Be sure and remove the nasty fiberglass matting. Don't touch this stuff with your hands; use some kind of pliers, and dispose of it in a sealed plastic bag. Wad some adhesive tape up, sticky side out, and use it to thoroughly wipe all the little glass splinters out of your fixture.
The new LEDs have their own round power supply that must be used. I thought of several ways to try mounting it, but ended up using brass stand-off spacers of the type used to mount mother boards in PCs. Two of them held the power supply out just enough to allow the wires from the ceiling fan to snake under it.
I cut the wires to all be as short as possible, and used new (not blackened cracked) wire nuts. The new LED light came with wire nuts, so no cost there.
The LED board is incredibly light (<- ha! Did you see what I did there?). So at this point I just taped it onto the old reflector dish with four bits of black electrical tape. Later I replace the electrical tape with double stick foam tape all around the LED board.
Step 5: Time to Test!
Look, there's light! Terrible flickering, flashing, strobing even, light! The picture doesn't do justice to the wacked out stuff the LED light was doing. I should have taken a video, but frankly I was worried that something bad would happen to the LED power supply if I left it running.
I deduced that, as many of the Amazon reviews had stated, this LED is not dimmable. Even at 100% brightness, the new LEDs would not work correctly. Clearly something else had to be done.
Step 6: Begone Dimmer, Begone!
My fan is one of those radio controlled fans, with a little remote controller stuck on the wall next to the switch. This one controller handles both the fan and the light. Obviously it could not handle the new LED guts.
Fortunately for me, my ceiling junction box had been wired specifically for a ceiling fan. That mean that there are two switches on the wall, one for the fan, and one for the light. In the junction box there are four wires: white (neutral), black (hot, for the fan), red (hot, for the light), and bare metal (ground for safety).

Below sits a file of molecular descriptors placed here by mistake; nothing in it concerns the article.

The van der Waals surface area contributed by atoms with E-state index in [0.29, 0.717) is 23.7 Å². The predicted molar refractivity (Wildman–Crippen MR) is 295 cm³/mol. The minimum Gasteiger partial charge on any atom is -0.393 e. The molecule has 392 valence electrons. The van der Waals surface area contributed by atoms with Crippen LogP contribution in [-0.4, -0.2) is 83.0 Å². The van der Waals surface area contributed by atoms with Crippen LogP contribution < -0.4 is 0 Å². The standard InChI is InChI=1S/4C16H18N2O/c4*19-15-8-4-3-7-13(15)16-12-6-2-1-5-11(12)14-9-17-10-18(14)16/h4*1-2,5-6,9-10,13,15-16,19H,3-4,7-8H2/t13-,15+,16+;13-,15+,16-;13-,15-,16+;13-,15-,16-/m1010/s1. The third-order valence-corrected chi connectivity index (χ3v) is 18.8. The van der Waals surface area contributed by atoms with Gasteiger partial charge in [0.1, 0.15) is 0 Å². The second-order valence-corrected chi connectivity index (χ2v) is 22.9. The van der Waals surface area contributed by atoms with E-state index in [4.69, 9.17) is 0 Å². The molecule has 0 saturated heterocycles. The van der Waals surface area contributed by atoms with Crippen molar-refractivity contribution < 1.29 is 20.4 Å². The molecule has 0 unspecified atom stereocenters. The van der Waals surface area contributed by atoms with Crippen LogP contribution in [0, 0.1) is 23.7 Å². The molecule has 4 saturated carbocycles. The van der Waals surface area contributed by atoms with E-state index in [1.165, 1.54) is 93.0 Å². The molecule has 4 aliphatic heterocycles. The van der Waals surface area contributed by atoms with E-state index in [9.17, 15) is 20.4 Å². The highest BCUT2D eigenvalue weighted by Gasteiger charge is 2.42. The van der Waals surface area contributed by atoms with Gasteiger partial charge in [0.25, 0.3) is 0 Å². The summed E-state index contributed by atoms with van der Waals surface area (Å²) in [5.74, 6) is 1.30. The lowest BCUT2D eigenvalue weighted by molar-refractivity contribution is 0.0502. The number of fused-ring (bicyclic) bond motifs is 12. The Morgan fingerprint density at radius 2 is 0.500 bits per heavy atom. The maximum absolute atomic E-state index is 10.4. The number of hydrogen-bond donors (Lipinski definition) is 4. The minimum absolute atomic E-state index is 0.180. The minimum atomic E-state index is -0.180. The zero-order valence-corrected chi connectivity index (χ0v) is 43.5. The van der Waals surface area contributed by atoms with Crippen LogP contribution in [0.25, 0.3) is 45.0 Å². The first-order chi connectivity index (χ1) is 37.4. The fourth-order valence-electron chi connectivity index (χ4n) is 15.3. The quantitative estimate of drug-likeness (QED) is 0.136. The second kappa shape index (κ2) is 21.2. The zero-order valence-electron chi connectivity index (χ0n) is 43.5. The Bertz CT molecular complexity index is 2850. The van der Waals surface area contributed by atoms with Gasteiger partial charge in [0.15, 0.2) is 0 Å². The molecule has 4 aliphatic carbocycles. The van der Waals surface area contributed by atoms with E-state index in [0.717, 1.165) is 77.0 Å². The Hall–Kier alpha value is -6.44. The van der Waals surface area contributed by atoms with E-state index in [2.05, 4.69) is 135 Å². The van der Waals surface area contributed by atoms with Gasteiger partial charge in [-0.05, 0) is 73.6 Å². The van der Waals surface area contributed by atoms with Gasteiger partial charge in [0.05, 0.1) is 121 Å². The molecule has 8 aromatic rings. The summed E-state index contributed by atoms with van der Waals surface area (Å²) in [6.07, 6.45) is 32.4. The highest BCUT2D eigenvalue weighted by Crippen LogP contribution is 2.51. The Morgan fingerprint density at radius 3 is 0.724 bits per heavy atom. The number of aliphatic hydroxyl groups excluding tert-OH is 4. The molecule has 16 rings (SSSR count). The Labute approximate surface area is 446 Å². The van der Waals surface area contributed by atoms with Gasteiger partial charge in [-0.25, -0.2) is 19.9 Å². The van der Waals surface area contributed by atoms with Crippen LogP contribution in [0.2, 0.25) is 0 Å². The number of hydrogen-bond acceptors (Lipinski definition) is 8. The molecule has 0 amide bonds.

I made a quick trip to the hardware big box store and got a Lutron Diva 3-way fan control for around $23. The Lutron fan controller replaced the ordinary switch that had controlled the fan. The light switch I left alone.
Then I pulled out the radio control unit. The radio control unit on this fan is tucked up into the ceiling mounting bracket. On some ceiling fans the control unit is integrated into the fan and removing it might not be an option.
With the radio control unit out of the way, hardwiring the fan is fairly easy. The basic wiring goes like this: fan white to box white, fan black to box black (verify that the black box wire is the one going to your new fan controller), fan blue wire to box red wire. If the fan has a green ground wire, it goes to the bare wire. Use wire nuts and be neat.
Now the fan is on a wired speed controller, and the new LED light is on just a switch. As I said, I don't care about dimming the light.
Step 7: Finished
And there it is, done. It's hard to tell from the picture, but the fan's light is now much more even and brighter than it was before. Even more important, it's now 16 watts instead of 100+ watts. The cost was a reasonable $55 or so and I'm very pleased with the results. I'll be doing the same to one of the bedroom fans next.